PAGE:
Because Cody hadn't played as a junior or hit the camp circuit, few college coaches knew about him. Campbell and his staff might never have known had running backs coach Chad Huff not called Jones to inquire about Riverdale tailback Chevon Walker. Jones told Huff that Walker had his grades in order to go to Florida, but if Huff wanted to see a player, he should check out the video of his defensive tackle on Sunshine Preps, a free-to-players service that distributes game tape to colleges. Huff and Campbell gathered around Campbell's computer. Campbell clicked the link.
"Wow," both coaches said.
"TC stood out like a sore thumb," Campbell said. "He was dominating in high school. You didn't have to watch but a couple plays and you knew he could be a difference-maker."
Even Cody's brief career as a fullback suggested to Campbell that he wasn't dealing with some sluggish giant. "It was hilarious watching high school kids try to tackle him," Campbell said. "He just waded through people like a bulldozer. You could see the athleticism watching him run the ball. He would spin and twist." Campbell called Jones immediately. Jones asked if Campbell could mail Cody scholarship forms. Campbell said he'd FedEx them.
Once Campbell fitted him in a pair of size 18 cleats and an XXXXXL jersey, Cody played with a motor, and he had the quickness and agility of a player 150 pounds lighter. At first, Cody's teammates didn't know what to think of him. Former Mississippi Gulf Coast center Keating Helms, now the starter at Louisiana-Monroe, remembers turning to see Cody filling an entire door frame. Helms also remembers his first thought upon seeing Mount Cody. "Straight fear," Helms said.
That didn't last long. Helms and his teammates realized quickly that, off the field, Cody might be the world's largest teddy bear. Cody, an avid watcher of The Cartoon Network, slept on Batman sheets. "I've walked in on him watching Pokemon," Helms says. Cody said that above all else, he'll always be a Tom and Jerry man. Helms and Cody became fast friends. Helms didn't even mind when Cody sat on his futon and broke it.
On the practice field, Helms rarely attempted to block Cody without help. Asked how he feels when he flips on the TV and sees offensive linemen trying to block Cody, Helms chuckled. "That's a good word," he says. "Try and block him. I really feel for anybody who has to go against him."
Everyone who has spent significant time with Jones on the field feels this way, and that's why Campbell was so dumbfounded when college coaches would pass on Cody. "He's a different animal," Campbell said. "He can dominate at that level. That's what I tried to tell everybody."
Campbell even went over the college coaches' heads, telling an NFL scout buddy to take a look at Cody. The scout said some team might take a flier on Cody on the draft's second day. Campbell argued that Cody is a top-five pick. That same scout attended the Alabama-Clemson game. That night, Campbell received a text message from the scout: "Cuz, you were right."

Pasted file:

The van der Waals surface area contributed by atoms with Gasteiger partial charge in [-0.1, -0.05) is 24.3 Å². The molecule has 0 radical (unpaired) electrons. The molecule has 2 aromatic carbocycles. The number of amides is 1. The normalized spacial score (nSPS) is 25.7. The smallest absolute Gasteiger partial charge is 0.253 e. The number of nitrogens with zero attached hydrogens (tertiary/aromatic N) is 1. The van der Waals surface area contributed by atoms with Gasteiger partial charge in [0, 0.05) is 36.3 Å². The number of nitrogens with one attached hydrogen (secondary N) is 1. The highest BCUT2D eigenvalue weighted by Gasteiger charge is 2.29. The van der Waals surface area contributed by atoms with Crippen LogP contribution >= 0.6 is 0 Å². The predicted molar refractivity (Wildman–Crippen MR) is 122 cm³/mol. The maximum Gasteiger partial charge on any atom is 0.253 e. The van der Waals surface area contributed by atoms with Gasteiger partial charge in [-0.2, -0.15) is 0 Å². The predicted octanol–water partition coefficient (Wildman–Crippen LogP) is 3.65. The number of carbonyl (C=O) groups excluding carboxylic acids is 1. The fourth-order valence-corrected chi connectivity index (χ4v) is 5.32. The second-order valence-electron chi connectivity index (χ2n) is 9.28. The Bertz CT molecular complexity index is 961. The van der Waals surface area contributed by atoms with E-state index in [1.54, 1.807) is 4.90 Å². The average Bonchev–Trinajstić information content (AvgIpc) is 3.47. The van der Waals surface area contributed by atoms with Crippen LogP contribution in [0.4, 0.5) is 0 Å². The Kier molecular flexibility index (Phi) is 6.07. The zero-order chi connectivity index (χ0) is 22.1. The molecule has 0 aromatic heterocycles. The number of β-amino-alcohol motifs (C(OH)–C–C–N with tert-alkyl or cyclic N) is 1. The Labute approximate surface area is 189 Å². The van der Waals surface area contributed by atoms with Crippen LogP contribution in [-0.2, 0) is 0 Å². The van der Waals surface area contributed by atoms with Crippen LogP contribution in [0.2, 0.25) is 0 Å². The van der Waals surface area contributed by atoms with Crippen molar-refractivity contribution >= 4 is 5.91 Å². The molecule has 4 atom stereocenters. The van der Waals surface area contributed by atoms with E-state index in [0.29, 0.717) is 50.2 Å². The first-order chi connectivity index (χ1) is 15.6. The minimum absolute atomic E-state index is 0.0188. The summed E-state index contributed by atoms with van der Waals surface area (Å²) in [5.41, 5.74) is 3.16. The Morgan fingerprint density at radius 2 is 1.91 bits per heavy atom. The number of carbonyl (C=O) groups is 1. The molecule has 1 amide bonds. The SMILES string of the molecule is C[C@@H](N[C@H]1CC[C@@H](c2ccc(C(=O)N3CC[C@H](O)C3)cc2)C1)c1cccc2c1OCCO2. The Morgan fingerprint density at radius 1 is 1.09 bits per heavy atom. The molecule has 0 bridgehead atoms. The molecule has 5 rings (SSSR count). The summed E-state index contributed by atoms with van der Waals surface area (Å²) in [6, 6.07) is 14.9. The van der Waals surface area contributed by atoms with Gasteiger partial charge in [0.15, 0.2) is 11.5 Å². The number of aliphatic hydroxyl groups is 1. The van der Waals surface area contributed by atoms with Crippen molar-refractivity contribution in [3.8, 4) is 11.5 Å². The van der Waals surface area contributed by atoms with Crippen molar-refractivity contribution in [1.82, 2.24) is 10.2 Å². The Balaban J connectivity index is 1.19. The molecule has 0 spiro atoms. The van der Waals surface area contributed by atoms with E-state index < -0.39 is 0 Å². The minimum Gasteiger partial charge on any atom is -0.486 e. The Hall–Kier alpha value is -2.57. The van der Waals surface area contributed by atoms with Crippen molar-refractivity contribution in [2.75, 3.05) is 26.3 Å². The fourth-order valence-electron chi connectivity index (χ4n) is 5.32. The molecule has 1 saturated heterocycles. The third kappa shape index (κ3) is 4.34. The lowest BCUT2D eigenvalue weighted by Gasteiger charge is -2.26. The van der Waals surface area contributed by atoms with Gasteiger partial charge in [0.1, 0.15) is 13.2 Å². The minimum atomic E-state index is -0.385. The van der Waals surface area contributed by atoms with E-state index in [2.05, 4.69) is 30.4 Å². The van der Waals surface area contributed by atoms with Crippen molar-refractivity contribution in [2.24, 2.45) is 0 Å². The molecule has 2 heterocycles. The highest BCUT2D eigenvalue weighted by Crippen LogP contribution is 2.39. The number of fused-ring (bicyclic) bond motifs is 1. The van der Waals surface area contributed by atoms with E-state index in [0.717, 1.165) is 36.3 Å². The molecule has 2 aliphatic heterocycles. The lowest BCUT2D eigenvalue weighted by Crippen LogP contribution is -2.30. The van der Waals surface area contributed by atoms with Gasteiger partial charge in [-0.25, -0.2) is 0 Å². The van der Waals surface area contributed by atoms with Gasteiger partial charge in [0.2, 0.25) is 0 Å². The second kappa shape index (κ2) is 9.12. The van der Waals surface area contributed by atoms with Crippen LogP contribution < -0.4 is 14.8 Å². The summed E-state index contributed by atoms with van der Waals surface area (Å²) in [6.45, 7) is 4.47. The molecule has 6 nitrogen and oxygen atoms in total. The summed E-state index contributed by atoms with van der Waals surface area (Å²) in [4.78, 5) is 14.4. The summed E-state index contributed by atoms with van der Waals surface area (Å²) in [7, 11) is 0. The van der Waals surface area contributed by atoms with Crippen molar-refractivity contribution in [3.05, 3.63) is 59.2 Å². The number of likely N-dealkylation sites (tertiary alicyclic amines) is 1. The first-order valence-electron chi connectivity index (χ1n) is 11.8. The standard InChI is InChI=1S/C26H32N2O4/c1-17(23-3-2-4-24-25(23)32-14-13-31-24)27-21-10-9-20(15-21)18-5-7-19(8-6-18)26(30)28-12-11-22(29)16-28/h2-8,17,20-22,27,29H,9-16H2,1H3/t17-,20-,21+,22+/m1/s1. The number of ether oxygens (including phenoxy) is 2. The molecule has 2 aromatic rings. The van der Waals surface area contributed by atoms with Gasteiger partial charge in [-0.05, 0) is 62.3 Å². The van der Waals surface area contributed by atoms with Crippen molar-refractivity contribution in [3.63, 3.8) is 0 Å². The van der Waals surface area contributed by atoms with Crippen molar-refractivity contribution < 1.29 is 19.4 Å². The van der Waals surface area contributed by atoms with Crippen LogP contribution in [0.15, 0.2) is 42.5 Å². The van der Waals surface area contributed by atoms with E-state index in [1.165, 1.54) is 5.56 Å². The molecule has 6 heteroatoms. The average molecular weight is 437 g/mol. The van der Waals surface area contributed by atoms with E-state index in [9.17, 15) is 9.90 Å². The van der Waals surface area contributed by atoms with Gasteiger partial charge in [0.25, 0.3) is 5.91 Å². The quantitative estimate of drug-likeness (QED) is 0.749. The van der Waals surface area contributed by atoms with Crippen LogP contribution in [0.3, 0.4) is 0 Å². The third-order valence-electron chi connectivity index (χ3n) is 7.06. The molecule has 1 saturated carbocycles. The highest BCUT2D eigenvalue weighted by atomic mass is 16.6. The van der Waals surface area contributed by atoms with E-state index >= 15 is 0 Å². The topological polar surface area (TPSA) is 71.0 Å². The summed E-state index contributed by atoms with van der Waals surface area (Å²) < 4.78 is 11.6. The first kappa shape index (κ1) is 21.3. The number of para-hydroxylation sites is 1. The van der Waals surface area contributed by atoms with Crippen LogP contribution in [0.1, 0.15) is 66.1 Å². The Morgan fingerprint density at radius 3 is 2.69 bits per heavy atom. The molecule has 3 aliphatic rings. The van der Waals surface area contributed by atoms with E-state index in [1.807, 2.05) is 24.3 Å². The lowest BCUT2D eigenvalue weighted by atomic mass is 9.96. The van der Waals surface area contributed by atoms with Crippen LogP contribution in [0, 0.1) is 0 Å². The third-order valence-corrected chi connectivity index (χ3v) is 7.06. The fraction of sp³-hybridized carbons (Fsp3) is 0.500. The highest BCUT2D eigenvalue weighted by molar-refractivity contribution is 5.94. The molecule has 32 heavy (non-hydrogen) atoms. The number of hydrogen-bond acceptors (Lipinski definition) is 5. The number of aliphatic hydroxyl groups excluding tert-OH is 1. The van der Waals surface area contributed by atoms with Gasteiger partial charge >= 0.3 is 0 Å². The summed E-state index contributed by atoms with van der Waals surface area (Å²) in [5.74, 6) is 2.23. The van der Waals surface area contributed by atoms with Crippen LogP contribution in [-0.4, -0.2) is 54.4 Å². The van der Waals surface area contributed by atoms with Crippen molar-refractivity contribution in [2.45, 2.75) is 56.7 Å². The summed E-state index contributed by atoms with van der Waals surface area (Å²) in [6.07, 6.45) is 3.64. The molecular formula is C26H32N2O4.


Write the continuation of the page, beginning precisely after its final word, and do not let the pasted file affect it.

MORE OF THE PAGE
Alabama coaches didn't shy away from Cody. "They wanted me bad," Cody said. "They said they felt like I was the missing part of the defense." They just wanted that piece to be a little smaller. Preseason reports had Cody's weight hovering near 400 again, but Bama coach Nick Saban had decreed Cody needed to weigh about 365 to have the stamina to be effective. Saban believes Cody can follow in the footsteps of Keith Traylor and Ted Washington, giant run-stuffers who had long and lucrative NFL careers.
Cody worked out extra and changed his eating habits; he cut out late-night meals and ate on a more typical schedule. He also stayed active off the field. Cody's offseason sumo matches in the dorms against fellow nose tackle Josh Chapman were legendary. Chapman, a 305-pounder himself, said he, not Cody, is the Tide's resident Yokozuna. "I've got that leverage," Chapman told reporters last month.
Even though schools stayed away, opposing coaches know all about Cody now. Georgia's Mark Richt, who will force true freshman center Ben Jones to line up facemask-to-facemask with Cody, sang Cody's praises this week. "He's a beast," Richt said. "Nobody's blocking him. No one man is blocking him, and I haven't really seen any double teams blocking him yet either."
So what will the Bulldogs do? They can throw. While Cody is far more quick and agile than a man his size should be, he still won't reach the quarterback as fast as smaller linemen. Georgia also can be selective about when it runs up the middle. Like most defensive linemen, Cody doesn't play every down. Of course, his backup, Chapman, is no picnic, either. But when Cody is on the field, the middle is not an option. So if the Dawgs try to slam the ball inside near the goal-line only to have No. 62 obliterate the play, Campbell, Jones and the others who believed in Mount Cody all along will shake their heads and smile.
"These people who try to run right at him," Jones said, "have lost their minds."